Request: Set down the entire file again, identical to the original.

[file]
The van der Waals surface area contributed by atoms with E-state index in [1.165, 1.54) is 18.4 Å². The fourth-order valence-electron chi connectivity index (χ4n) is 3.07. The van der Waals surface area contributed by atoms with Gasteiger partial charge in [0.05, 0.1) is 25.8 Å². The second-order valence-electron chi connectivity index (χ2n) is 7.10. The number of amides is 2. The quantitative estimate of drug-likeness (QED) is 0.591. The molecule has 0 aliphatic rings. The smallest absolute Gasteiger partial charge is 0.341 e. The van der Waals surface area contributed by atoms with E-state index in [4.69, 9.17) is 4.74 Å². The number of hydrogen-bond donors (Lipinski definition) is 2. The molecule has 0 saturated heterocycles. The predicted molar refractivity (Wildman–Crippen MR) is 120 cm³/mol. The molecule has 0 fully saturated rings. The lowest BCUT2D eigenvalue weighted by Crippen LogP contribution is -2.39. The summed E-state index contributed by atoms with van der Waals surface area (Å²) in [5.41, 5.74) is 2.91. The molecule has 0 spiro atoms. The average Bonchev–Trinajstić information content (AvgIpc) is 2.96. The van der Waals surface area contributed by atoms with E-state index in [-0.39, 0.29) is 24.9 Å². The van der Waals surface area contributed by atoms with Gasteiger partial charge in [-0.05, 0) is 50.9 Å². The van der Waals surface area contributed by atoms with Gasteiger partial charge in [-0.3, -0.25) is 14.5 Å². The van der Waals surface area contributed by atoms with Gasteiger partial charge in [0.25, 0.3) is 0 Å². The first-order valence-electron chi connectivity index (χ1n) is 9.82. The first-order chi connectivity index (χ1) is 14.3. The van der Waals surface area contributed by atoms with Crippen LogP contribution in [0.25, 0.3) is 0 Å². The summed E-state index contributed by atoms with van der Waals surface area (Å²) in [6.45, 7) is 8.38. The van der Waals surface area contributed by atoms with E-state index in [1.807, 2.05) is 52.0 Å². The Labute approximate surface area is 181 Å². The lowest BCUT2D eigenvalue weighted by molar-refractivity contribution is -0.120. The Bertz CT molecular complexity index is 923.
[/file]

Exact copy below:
The van der Waals surface area contributed by atoms with E-state index in [1.165, 1.54) is 18.4 Å². The fourth-order valence-electron chi connectivity index (χ4n) is 3.07. The van der Waals surface area contributed by atoms with Gasteiger partial charge in [0.05, 0.1) is 25.8 Å². The second-order valence-electron chi connectivity index (χ2n) is 7.10. The number of amides is 2. The quantitative estimate of drug-likeness (QED) is 0.591. The molecule has 0 aliphatic rings. The smallest absolute Gasteiger partial charge is 0.341 e. The van der Waals surface area contributed by atoms with E-state index in [4.69, 9.17) is 4.74 Å². The number of hydrogen-bond donors (Lipinski definition) is 2. The molecule has 0 saturated heterocycles. The predicted molar refractivity (Wildman–Crippen MR) is 120 cm³/mol. The molecule has 0 fully saturated rings. The lowest BCUT2D eigenvalue weighted by Crippen LogP contribution is -2.39. The summed E-state index contributed by atoms with van der Waals surface area (Å²) in [5.41, 5.74) is 2.91. The molecule has 0 spiro atoms. The average Bonchev–Trinajstić information content (AvgIpc) is 2.96. The van der Waals surface area contributed by atoms with E-state index in [-0.39, 0.29) is 24.9 Å². The van der Waals surface area contributed by atoms with Gasteiger partial charge in [-0.05, 0) is 50.9 Å². The van der Waals surface area contributed by atoms with Gasteiger partial charge in [-0.3, -0.25) is 14.5 Å². The van der Waals surface area contributed by atoms with Gasteiger partial charge in [0.25, 0.3) is 0 Å². The first-order valence-electron chi connectivity index (χ1n) is 9.82. The first-order chi connectivity index (χ1) is 14.3. The van der Waals surface area contributed by atoms with Crippen LogP contribution in [0.25, 0.3) is 0 Å². The summed E-state index contributed by atoms with van der Waals surface area (Å²) in [6.45, 7) is 8.38. The van der Waals surface area contributed by atoms with E-state index in [1.807, 2.05) is 52.0 Å². The Labute approximate surface area is 181 Å². The lowest BCUT2D eigenvalue weighted by molar-refractivity contribution is -0.120. The Bertz CT molecular complexity index is 923.